If you close your eyes for a moment and imagine a magic wand could be waved tonight while you slept and that in the morning when you woke you would have the job of your dreams…

What might that job be?
What would you be doing?
Who would you be working with?
Where would you be working from?
What would you be wearing to do your work?
How would you feel doing that dream job?

Perhaps you got a crystal clear sense or picture of your dream career, maybe you didn’t feel or see anything at all or had a fuzzy experience of something emerging, but the edges of the image were a bit blurred.

For many people it is difficult at first to connect with the kind of work we would really love to do, because we have lost touch with what makes us come alive.

This can be for many reasons; firstly there is a tendency for people to make decisions about the type of career path they follow based on goals that aren’t aligned with their true life-purpose or the work they were born to do. These goals might have guided us into career choices based on what we feel we ‘should’ do – for example if you spent three years studying chemistry and decided after graduating that you ‘should’ then become a chemist: “I should do this work because I have studied for it or am good at it (even though I don’t enjoy it)”.

Or perhaps something you are expected to do due to someone else’s expectation of you – say your mother worked all her life as a nurse and you know it would make her happy to see you follow in her footsteps, so you decide to become a nurse also.

We can also make decisions for a next step in our career based on what seems like a logical ‘next step’ – for example if you are working as an Account Manager and an opportunity comes up within your firm to move up the ladder to an Account Director and you decide to take the job because it seems like the logical thing to do.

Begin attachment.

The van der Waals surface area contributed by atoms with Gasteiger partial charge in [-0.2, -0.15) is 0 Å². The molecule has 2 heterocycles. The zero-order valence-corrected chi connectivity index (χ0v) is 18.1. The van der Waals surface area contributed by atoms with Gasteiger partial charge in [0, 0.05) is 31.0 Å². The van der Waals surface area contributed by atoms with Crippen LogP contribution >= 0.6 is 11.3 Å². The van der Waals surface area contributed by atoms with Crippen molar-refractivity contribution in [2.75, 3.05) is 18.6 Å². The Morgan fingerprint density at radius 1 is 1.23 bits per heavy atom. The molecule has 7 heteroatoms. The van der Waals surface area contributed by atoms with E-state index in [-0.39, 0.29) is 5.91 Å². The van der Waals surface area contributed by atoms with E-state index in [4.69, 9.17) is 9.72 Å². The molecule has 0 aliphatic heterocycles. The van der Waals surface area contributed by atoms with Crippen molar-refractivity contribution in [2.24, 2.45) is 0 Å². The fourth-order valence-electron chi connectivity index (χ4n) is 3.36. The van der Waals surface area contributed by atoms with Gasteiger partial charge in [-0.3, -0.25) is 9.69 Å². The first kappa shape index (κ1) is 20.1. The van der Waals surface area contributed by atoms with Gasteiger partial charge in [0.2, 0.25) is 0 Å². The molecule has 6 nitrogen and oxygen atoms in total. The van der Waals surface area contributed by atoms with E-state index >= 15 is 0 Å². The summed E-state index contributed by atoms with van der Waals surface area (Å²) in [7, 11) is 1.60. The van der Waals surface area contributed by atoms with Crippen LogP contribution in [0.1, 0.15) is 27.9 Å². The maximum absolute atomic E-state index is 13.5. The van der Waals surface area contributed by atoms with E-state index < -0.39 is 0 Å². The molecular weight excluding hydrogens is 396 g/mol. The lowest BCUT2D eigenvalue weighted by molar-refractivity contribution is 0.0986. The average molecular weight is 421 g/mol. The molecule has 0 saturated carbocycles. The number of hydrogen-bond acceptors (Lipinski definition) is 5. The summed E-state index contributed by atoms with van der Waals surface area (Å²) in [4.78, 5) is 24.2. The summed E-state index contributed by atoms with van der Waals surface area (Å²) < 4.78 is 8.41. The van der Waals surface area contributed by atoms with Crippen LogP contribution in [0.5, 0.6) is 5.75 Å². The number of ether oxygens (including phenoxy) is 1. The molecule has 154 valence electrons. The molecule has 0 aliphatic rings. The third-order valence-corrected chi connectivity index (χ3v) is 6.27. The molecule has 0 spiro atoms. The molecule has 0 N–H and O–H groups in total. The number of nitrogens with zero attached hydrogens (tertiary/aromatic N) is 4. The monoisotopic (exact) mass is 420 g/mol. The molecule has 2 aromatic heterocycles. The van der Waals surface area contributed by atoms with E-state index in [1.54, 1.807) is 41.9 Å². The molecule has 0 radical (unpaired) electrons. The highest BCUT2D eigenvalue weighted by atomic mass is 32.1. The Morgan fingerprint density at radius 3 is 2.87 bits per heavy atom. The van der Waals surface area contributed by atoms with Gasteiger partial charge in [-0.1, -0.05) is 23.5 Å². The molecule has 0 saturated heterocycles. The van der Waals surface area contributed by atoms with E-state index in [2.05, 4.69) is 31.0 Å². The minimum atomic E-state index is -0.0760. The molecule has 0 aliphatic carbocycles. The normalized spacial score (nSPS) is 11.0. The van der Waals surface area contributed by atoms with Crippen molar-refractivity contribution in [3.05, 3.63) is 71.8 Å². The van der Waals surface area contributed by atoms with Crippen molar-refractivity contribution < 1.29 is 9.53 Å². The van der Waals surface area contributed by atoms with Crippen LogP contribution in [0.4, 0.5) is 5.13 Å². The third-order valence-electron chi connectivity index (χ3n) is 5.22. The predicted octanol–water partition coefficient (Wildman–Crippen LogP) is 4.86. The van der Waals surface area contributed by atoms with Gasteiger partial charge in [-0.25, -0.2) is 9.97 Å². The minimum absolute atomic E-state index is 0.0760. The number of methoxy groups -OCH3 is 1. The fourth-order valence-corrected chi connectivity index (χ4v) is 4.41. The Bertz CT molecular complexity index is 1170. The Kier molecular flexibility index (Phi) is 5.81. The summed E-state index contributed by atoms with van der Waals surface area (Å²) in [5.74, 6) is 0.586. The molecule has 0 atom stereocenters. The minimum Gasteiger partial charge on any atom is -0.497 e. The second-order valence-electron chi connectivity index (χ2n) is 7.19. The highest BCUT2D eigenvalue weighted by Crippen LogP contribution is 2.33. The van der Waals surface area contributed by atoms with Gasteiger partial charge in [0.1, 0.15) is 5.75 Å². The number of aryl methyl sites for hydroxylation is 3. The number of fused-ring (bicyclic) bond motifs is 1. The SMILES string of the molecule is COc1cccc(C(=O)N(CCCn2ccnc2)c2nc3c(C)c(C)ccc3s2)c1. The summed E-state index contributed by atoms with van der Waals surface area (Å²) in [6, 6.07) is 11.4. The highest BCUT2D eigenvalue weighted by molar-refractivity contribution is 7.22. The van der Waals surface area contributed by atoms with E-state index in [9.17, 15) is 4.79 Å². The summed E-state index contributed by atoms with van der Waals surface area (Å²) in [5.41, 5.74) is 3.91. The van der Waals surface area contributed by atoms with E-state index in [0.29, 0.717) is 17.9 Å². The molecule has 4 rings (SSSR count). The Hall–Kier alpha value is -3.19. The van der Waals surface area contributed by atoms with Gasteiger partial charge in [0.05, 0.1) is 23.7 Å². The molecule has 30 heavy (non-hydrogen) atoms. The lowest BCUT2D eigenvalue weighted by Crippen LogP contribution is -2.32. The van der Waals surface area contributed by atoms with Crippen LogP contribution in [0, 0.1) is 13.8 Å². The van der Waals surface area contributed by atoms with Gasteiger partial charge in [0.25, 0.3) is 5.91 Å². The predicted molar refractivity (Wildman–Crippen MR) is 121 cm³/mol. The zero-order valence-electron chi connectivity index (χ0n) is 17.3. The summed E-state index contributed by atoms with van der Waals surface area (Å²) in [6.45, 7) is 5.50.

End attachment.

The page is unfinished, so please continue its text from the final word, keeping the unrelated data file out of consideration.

In addition to goals we may have set, or keep setting, for ourselves, which aren’t really true to our true passions in life, we can also carry beliefs about work which squash our spirit and disconnect us from our intuition about the work we were born to do.

We inherit these beliefs from our society and cultural traditions, religious leaders and politicians, the media, and also from important role models in our family, schools and leaders of associations we are involved with as children and young adolescents, then later in life from our bosses. The messages we learn from the outside world can become the software for our life, not just for our work.

Here are some examples of beliefs that limit our ability to follow our heart to lead us to work we’ll love:

– Work must be hard, earned, deserved and competed for
– It doesn’t matter if I hate this job, as long as it pays well
– I am not important enough, worthy enough to do a job like that (one I would enjoy)
– Work = Struggle
– Work must involve sacrifice